Assisting in Severely Disabled Pupils' Personal Care/Medical Needs

Many students who are served by teachers with special education degrees have severe and/or multiple disabilities as well as personal care or medical needs. For many teachers with special education degrees, this means assisting with such needs or ensuring others in the classroom, such as teacher's assistants, take care of such needs. For example, a student with severe epilepsy might need to have medication administered regularly. Teachers and teacher’s assistants also will have to know how to manage a seizure and help the student deal with the social and psychological implications of having epilepsy. Teachers and teacher’s assistants can also be the first to notice changes in the student and his or her medical condition, which should be reported to the student's parents or guardians and medical professionals. Other special education students might need some type of machine with them in the classroom, which means a special education teacher or teacher's assistant would monitor the machine and ensure it is working. Still other special education students might need assistance eating, cleaning up after themselves, or using the lavatory. Special education teachers or teacher’s assistants can also spend time helping special education students learn functional skills like good grooming habits. Support of such basic life activities can be a major part of a special education teacher's day.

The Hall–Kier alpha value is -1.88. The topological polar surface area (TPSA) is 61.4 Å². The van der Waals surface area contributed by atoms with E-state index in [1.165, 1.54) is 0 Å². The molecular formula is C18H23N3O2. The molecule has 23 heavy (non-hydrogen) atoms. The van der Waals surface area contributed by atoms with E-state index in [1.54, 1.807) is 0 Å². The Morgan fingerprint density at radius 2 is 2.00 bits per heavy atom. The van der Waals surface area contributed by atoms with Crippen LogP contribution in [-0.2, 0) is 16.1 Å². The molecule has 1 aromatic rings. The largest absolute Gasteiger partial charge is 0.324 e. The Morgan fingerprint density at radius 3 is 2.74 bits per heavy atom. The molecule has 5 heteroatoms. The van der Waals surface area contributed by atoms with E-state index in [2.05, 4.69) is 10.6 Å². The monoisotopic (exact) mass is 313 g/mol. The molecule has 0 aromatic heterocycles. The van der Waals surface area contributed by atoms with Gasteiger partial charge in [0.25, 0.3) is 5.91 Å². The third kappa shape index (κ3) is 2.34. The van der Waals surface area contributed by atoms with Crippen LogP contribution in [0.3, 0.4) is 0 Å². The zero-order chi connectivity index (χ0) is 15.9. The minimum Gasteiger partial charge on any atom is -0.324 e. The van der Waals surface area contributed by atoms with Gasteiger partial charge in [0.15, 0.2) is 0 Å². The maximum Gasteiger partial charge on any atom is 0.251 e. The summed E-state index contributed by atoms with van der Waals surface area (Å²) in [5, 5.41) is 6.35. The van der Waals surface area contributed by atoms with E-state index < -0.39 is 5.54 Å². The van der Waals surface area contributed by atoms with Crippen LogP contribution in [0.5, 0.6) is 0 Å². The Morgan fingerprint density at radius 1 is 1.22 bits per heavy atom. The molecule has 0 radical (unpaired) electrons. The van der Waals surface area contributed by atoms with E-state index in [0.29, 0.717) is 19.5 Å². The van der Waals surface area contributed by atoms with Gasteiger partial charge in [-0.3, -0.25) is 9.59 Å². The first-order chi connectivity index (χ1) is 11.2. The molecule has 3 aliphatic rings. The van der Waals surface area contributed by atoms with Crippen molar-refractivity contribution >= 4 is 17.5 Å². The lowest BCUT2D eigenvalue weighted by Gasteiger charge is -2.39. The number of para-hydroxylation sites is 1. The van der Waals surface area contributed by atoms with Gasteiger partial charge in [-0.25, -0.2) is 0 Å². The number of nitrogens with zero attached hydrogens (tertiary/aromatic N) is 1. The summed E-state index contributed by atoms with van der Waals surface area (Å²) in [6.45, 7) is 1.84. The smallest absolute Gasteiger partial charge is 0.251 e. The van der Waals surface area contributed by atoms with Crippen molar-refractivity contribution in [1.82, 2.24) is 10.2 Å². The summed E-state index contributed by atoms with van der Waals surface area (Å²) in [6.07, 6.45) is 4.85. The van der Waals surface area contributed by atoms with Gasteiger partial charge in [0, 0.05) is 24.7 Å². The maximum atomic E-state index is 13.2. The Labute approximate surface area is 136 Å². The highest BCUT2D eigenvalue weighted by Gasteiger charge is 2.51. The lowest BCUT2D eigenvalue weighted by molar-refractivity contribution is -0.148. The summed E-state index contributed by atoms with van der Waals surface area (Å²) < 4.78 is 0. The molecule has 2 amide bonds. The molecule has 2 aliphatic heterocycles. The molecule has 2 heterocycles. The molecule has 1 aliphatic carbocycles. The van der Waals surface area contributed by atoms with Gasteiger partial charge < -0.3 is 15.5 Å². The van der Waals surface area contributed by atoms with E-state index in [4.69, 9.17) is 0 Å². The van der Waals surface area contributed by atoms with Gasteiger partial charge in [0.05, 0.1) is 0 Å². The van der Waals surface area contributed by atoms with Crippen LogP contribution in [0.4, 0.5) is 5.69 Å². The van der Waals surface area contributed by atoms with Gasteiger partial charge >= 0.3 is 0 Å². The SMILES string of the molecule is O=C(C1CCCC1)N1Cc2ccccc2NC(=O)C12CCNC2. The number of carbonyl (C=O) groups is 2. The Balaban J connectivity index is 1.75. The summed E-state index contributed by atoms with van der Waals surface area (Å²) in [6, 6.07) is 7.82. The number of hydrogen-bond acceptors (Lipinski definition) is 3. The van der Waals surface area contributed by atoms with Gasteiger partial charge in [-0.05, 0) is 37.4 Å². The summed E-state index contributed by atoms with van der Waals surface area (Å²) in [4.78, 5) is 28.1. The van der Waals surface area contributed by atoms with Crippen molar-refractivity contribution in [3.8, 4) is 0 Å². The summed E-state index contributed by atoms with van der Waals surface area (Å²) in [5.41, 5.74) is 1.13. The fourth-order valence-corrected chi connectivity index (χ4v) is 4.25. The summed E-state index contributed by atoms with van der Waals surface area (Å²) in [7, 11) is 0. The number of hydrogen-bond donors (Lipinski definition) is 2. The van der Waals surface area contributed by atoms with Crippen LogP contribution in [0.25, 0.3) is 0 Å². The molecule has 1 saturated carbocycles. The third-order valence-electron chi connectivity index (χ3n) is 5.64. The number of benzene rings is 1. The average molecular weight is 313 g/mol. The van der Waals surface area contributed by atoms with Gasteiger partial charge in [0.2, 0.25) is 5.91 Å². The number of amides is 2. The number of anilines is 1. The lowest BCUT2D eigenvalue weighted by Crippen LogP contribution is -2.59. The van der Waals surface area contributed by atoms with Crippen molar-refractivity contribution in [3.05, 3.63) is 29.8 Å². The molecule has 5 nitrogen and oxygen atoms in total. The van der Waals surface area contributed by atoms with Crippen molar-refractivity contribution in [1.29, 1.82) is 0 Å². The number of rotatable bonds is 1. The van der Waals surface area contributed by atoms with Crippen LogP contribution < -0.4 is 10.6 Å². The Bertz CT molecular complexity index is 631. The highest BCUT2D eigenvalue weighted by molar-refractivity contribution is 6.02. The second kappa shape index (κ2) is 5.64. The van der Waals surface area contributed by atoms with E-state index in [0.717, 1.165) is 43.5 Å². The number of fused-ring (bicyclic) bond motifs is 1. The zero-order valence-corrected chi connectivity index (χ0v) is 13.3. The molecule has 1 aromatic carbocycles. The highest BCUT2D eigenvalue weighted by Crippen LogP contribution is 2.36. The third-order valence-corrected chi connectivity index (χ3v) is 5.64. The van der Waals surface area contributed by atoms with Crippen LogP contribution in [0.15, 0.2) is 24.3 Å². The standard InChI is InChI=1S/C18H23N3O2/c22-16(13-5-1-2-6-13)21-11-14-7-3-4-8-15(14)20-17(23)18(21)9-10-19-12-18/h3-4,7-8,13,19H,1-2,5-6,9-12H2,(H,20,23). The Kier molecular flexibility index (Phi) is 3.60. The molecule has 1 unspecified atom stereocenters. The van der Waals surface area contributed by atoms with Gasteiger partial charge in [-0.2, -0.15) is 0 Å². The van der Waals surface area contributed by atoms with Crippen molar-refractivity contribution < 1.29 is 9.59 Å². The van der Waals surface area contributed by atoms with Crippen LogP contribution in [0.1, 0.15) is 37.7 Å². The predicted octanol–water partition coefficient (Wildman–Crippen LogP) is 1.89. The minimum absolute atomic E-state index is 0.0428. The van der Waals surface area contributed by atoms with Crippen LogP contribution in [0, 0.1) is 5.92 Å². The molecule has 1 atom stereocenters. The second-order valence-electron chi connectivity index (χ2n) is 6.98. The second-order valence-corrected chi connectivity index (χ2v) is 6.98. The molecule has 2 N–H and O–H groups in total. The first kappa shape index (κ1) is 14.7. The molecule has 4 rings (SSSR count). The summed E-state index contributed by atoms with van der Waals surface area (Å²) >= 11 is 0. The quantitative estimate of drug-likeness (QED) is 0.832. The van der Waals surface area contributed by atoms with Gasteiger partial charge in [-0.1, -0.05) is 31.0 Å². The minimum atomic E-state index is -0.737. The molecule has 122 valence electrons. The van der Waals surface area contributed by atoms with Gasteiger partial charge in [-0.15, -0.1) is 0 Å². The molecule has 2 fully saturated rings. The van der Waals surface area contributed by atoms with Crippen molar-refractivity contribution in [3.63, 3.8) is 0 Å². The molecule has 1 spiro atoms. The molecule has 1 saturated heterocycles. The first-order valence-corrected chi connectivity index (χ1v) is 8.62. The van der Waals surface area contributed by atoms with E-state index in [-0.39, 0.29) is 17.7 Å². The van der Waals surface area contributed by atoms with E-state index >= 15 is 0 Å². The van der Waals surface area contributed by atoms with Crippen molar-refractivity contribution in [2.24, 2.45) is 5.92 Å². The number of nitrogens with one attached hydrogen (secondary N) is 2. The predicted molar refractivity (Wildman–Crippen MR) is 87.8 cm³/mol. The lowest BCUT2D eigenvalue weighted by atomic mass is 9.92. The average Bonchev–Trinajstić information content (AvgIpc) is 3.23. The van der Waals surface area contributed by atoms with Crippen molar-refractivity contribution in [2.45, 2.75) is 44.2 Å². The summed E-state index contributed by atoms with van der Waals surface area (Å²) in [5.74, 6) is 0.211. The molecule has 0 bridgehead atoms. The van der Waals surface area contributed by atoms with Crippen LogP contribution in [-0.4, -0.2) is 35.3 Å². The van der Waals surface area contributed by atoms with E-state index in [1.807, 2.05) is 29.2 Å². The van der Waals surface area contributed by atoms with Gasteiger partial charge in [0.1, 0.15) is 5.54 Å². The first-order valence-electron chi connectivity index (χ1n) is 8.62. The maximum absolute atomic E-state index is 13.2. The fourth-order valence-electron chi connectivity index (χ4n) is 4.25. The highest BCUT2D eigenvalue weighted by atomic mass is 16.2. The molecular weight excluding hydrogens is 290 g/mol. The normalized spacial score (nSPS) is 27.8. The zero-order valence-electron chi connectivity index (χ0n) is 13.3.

Last Updated: 05/07/2014

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